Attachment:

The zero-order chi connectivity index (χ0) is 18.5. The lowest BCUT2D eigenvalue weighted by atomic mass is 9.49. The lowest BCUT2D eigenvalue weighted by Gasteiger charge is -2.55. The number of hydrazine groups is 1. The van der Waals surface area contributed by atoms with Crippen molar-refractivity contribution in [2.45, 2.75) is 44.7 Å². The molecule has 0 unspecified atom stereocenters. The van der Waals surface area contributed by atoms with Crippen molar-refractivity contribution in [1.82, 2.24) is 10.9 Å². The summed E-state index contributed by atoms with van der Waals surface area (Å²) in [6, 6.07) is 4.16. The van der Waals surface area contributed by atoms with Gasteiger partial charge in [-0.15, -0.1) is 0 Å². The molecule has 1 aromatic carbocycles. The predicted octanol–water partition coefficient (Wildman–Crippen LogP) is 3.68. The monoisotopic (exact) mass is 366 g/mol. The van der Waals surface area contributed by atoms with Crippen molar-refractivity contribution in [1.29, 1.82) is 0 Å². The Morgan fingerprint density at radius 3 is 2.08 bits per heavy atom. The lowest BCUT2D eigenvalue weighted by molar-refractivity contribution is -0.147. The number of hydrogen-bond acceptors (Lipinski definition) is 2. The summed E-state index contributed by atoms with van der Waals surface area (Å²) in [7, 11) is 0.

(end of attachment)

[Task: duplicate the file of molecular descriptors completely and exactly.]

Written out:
The zero-order chi connectivity index (χ0) is 18.5. The lowest BCUT2D eigenvalue weighted by atomic mass is 9.49. The lowest BCUT2D eigenvalue weighted by Gasteiger charge is -2.55. The number of hydrazine groups is 1. The van der Waals surface area contributed by atoms with Crippen molar-refractivity contribution in [2.45, 2.75) is 44.7 Å². The molecule has 0 unspecified atom stereocenters. The van der Waals surface area contributed by atoms with Crippen molar-refractivity contribution in [1.82, 2.24) is 10.9 Å². The summed E-state index contributed by atoms with van der Waals surface area (Å²) in [6, 6.07) is 4.16. The van der Waals surface area contributed by atoms with Gasteiger partial charge in [-0.15, -0.1) is 0 Å². The molecule has 1 aromatic carbocycles. The predicted octanol–water partition coefficient (Wildman–Crippen LogP) is 3.68. The monoisotopic (exact) mass is 366 g/mol. The van der Waals surface area contributed by atoms with Crippen molar-refractivity contribution in [1.29, 1.82) is 0 Å². The Morgan fingerprint density at radius 3 is 2.08 bits per heavy atom. The lowest BCUT2D eigenvalue weighted by molar-refractivity contribution is -0.147. The number of hydrogen-bond acceptors (Lipinski definition) is 2. The summed E-state index contributed by atoms with van der Waals surface area (Å²) in [7, 11) is 0.